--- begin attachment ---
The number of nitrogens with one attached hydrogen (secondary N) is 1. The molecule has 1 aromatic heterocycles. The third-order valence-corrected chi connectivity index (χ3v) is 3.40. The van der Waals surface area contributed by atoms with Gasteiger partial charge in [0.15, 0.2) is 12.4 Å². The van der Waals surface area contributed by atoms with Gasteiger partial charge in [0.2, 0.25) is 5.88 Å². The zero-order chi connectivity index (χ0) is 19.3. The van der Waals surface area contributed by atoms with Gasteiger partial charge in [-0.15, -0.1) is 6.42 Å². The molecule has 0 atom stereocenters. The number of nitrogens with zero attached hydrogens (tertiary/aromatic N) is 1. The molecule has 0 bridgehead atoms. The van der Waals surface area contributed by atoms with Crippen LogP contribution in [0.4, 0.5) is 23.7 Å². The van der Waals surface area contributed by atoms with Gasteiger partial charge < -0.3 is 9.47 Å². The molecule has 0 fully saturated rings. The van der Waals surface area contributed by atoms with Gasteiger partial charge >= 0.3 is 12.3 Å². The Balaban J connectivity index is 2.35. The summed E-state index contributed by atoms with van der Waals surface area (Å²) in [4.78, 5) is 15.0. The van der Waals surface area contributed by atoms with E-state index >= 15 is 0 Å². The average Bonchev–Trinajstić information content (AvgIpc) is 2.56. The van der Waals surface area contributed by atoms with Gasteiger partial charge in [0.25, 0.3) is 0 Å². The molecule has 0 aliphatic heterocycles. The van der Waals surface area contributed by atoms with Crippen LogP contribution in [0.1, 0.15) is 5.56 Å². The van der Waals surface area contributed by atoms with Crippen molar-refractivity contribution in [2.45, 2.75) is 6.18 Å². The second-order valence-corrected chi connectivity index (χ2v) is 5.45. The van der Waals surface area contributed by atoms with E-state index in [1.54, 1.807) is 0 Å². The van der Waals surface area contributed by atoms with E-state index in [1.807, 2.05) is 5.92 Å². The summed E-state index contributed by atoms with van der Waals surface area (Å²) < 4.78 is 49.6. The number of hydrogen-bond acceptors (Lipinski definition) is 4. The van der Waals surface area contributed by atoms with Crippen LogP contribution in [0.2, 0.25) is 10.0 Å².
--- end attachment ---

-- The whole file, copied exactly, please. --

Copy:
The number of nitrogens with one attached hydrogen (secondary N) is 1. The molecule has 1 aromatic heterocycles. The third-order valence-corrected chi connectivity index (χ3v) is 3.40. The van der Waals surface area contributed by atoms with Gasteiger partial charge in [0.15, 0.2) is 12.4 Å². The van der Waals surface area contributed by atoms with Gasteiger partial charge in [0.2, 0.25) is 5.88 Å². The zero-order chi connectivity index (χ0) is 19.3. The van der Waals surface area contributed by atoms with Gasteiger partial charge in [-0.15, -0.1) is 6.42 Å². The molecule has 0 atom stereocenters. The number of nitrogens with zero attached hydrogens (tertiary/aromatic N) is 1. The molecule has 0 bridgehead atoms. The van der Waals surface area contributed by atoms with Crippen LogP contribution in [0.4, 0.5) is 23.7 Å². The van der Waals surface area contributed by atoms with Gasteiger partial charge < -0.3 is 9.47 Å². The molecule has 0 fully saturated rings. The van der Waals surface area contributed by atoms with Gasteiger partial charge >= 0.3 is 12.3 Å². The Balaban J connectivity index is 2.35. The summed E-state index contributed by atoms with van der Waals surface area (Å²) in [4.78, 5) is 15.0. The van der Waals surface area contributed by atoms with E-state index >= 15 is 0 Å². The average Bonchev–Trinajstić information content (AvgIpc) is 2.56. The van der Waals surface area contributed by atoms with Gasteiger partial charge in [0.25, 0.3) is 0 Å². The molecule has 0 aliphatic heterocycles. The van der Waals surface area contributed by atoms with Crippen LogP contribution in [0.1, 0.15) is 5.56 Å². The van der Waals surface area contributed by atoms with Crippen molar-refractivity contribution in [2.45, 2.75) is 6.18 Å². The second-order valence-corrected chi connectivity index (χ2v) is 5.45. The van der Waals surface area contributed by atoms with E-state index in [1.54, 1.807) is 0 Å². The van der Waals surface area contributed by atoms with E-state index in [1.807, 2.05) is 5.92 Å². The summed E-state index contributed by atoms with van der Waals surface area (Å²) < 4.78 is 49.6. The number of hydrogen-bond acceptors (Lipinski definition) is 4. The van der Waals surface area contributed by atoms with Crippen LogP contribution in [0.2, 0.25) is 10.0 Å².